The story of the Cole children was a sad one. Three years ago, their mother died of cancer. Their father, Charles Cole, moved the family to Harrison, a small mining town south of Bluesky. He rented a tiny house and they were getting settled in their new home. Charles enrolled the boys in school. Rachel was only four, so he found a neighbor to care for her while he worked in the copper mine. Jeremiah adjusted quickly to the new school, but Daniel struggled. Some of the children teased him, and the teachers complained because he was disruptive. Charles tried to explain that the jerky movements and noises Daniel made were due to a condition called Tourette’s syndrome. There was nothing Daniel could do to control the movements or the sounds. Putting him under stress only made them worse. The teachers seemed sympathetic, but said they had other children to consider. Daniel had to remain quiet or he would be removed from the classroom. Daniel continued to have problems, so when Charles was offered a job as a wrangler on the Morgan ranch, he took it. Mr. Morgan gave them a little cabin to live in. Like the Morgan children, Jeremiah and Daniel were enrolled in an internet school since the nearest town was too far away. When she turned five, Rachel started kindergarten, going with her brothers to the big house every day to work on the computers. School was going well for all of them. It seemed that everything was looking up and then tragedy struck again. While riding the fence line, Charles was thrown from his horse. It was a day later when he was discovered. By that time, it was too late to save him.  

            Mr. Morgan didn’t want to, but he knew he had to let the authorities know about the children. Jeremiah was sure they would be placed in foster homes, and probably separated. That would be bad enough for him and Rachel, but he knew Daniel would never survive it. They had to leave the ranch. His only hope was to hide out with Daniel and Rachel. When he turned eighteen in nine months, he could get a job and raise his brother and sister himself. The night before someone from Child Protective Services was coming to the ranch, Jeremiah packed up his brother and sister and ran away.

The Handy Helpers series is available on amazon

 

The Clawson Sisters

IMG_0474 (2)Spike meets the Clawson sisters in book three, when he goes with Gus to handle a little plumbing problem the ladies are having. In book four, not only are the Clawson sister back, but you’ll know the whole story–how they came to live in the elegant Victorian home in the middle of Bluesky. But it’s not just their story, it’s the story of how the town of Bluesky came to be.

Here is Spike’s encounter with the Clawson sisters from Red, While, and . . . Bloopers.

“I hope you don’t mind if we make a stop on the way home,” Gus said. “The Clawson sisters are having a little plumbing problem.”

“The Clawson sisters?”

“Rose, Violet, and Daisy,” Gus said with a grin. “Some people call them the Flower Girls .”

“I can see why. Their parents must love flowers.”

“Yes, they did. Rose was married, but her husband died several years ago. Now the three ladies live together. Violet and Daisy are what we used to call old maids.”

Gus pulled up in front of a gray Victorian-style house with a peaked roof and gingerbread trim. It had a huge porch that went across the front of the house and wrapped around to the side. Rose bushes grew along the white picket fence and beds of daisies, bachelor buttons, and zinnias lined the walkway.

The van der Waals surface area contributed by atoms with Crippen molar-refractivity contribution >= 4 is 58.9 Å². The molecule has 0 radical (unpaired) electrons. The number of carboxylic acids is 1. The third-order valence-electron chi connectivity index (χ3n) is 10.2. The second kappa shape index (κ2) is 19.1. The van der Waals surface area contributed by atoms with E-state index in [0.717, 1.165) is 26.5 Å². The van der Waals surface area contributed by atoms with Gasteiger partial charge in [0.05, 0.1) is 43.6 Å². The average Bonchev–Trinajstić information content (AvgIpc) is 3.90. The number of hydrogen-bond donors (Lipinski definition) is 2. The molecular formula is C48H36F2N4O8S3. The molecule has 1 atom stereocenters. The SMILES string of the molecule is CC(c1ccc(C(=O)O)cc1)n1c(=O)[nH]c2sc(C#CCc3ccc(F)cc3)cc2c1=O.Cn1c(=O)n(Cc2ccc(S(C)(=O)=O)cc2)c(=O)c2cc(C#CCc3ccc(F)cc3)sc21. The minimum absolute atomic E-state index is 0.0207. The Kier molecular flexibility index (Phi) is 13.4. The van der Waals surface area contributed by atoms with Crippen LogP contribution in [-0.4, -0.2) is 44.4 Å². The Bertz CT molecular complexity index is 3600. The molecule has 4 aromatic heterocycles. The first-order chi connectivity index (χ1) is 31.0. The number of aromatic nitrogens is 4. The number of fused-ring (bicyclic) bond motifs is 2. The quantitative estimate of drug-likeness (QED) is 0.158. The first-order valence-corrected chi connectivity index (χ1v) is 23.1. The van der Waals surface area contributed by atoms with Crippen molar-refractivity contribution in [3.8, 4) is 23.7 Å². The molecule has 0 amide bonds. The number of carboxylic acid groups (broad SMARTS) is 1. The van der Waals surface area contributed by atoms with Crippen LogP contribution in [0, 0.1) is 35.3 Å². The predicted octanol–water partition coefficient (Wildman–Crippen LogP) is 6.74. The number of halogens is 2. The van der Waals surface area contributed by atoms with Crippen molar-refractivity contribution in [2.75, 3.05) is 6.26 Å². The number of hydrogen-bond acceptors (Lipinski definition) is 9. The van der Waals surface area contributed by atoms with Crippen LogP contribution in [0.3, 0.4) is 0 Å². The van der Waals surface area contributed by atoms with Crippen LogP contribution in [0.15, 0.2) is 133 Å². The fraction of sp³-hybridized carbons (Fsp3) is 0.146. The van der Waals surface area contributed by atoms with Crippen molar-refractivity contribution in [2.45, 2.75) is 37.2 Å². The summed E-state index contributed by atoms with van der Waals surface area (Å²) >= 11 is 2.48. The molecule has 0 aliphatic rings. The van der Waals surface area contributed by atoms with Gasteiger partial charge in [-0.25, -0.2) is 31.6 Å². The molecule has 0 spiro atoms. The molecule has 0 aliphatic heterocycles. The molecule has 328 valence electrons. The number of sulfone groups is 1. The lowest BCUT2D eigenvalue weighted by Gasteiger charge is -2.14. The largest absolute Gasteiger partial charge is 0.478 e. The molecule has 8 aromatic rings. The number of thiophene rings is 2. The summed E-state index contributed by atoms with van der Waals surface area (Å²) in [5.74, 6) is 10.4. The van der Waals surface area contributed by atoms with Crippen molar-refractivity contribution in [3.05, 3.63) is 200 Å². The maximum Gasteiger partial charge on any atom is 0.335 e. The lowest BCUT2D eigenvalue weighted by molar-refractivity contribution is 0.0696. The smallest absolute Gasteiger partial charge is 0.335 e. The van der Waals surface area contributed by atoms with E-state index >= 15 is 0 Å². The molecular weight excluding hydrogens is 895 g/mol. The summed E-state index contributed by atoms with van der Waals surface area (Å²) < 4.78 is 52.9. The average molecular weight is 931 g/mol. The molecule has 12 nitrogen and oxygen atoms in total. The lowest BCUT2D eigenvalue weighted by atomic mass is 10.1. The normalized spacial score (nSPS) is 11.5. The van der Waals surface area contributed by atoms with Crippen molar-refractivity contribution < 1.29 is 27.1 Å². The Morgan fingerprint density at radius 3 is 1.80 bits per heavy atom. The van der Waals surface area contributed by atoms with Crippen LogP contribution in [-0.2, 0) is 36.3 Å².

“Wow!” Spike exclaimed. “I guess they really do like flowers!”

Violet Clawson answered the door. She was wearing a bright fuchsia dress with a strand of pearls around her neck. The flower motif continued inside the house—pink mums on the wallpaper, vases full of flowers on every table, and even flowered floor coverings. Her sisters quickly joined her in the living room. “Good afternoon, ladies,” Gus said. “This is my friend, Michael.”

“Thank you so much for coming.” Rose invited them in. “We are having a slight problem in the upstairs bathroom.”

“Daisy dropped her teeth in the toilet,” Violet whispered to Spike.

“I’ll be right back,” Gus said as Rose led him away up the stairs.

Spike stood near the door while Daisy fussed with the vase of flowers on the coffee table. She hadn’t said a word since Gus and Spike arrived.

“She won’t talk without her teeth,” Violet said in Spike’s ear. “She’s so vain!”

“Michael!” Gus yelled from the top of the stairs. “Can you go get the wrench from my truck? They’ve got a little leak up here.”

Spike was relieved to have an excuse to go outside. He climbed into the back of Gus’s truck and took a wrench from the toolbox. In the bed of the truck, he saw the whoopee cushion he had thrown there that morning.  Spike picked it up. It was almost too hot to handle after lying in the sun all day. Spike tucked it in his pocket and went back in the house with the wrench.

“I’ll take it to him,” Violet offered, taking the wrench from Spike’s hand.

Spike sat carefully in one of the fancy high-backed chairs. When Gus came down the stairs with Rose and Violet, Spike stood up quickly, not noticing the whoopee cushion fall from his pocket.

“Okay, ladies,” Gus said. “I think everything is fixed.”

“Thank you so much,” Rose walked with Gus and Spike toward the door.

“Oh, look!” Violet exclaimed. “Daisy, here’s your hot water bottle. It’s still nice and warm.”

Before Spike could say anything, Daisy sat down on the chair he had just vacated. “Pfffbt” came from the whoopee cushion.

“Oh!” Daisy exclaimed. “Excuse me!” Daisy stood up and then sat down again. “Pfffbt” came from the whoopee cushion again.

Gus and Spike hurried out the door. “I guess I should have left the whoopee cushion in the donation box,” Spike said as they got in Gus’s truck.

“Why do you say that? Those ladies are gonna have fun with that whoopee cushion for days.”

The Handy Helpers book series is available at Amazon